|Biographical detail : ||Acclaimed Bosnian artist
The extraordinary Bosnian artist Mersad Berber whose paintings reflecting the crimes of the Balkan won acclaim internationally. His international recognition chiefly as a graphic artist won a Gold Medal at the First International Exhibition of Graphic Arts in Trieste in 1971, the Grand Prix at the 4th International Biennale of Engraving in Florence in 1974 and an honorary prize at the 10th International Biennale of Engraving in Tokyo in 1976.
The civil wars that broke in Yugoslavia in 1991 destroyed Berberís house and studio and he with his family escaped to Croatia and rebuilt his life in Zagreb. Memories of the conflict, however, continued to haunt him, and provided material for his art.
A lasting preoccupation during the final years of Berberís life was the brutal massacre at Srebrenica, the worst crime of the Balkan wars, in which 8,000 Bosniaks (Bosnian Muslims) mostly men and boys were slaughtered by the units from the Army of Republika Srpska, while 400 Dutch soldiers stood politely aside in July 1995.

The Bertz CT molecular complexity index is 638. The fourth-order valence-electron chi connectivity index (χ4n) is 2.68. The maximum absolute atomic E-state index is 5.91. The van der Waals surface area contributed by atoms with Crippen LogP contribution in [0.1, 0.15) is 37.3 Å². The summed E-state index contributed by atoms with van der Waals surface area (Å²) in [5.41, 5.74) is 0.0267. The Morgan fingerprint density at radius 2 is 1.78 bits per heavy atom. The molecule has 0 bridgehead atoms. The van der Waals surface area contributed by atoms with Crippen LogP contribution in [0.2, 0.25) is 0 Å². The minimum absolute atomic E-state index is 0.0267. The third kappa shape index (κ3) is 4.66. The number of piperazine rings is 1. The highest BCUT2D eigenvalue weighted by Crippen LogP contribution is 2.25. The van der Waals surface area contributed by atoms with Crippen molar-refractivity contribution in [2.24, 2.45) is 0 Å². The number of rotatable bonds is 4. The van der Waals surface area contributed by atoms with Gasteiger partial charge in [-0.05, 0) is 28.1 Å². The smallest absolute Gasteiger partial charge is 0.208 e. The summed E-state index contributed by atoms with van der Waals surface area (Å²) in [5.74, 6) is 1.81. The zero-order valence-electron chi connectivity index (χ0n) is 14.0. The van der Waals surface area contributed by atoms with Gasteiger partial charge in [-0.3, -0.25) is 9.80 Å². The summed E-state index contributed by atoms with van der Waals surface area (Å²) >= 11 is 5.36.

Berberís success led him to hold exhibitions in London, Hamburg, Istanbul, Chicago, Abu Dhabi, Moscow, Madrid, Zurich and New York. The last substantial showing was a large retrospective, covering his whole career, held in 2009 in Barcelona. His grips with history of the region he lived in and with his own personal relationship to that history is remarkable.
Mersad Berber was born in the Bosnian township of Bosanka Petrovac a part of former Yugoslavia. In 1959 he began his formal art education at the Academy of Fine Arts in Ljubljana, graduating with a B.A. then M.A. In 1978 he began to teach at the Academy of Fine Arts in Sarajevo, and set up a spacious studio there.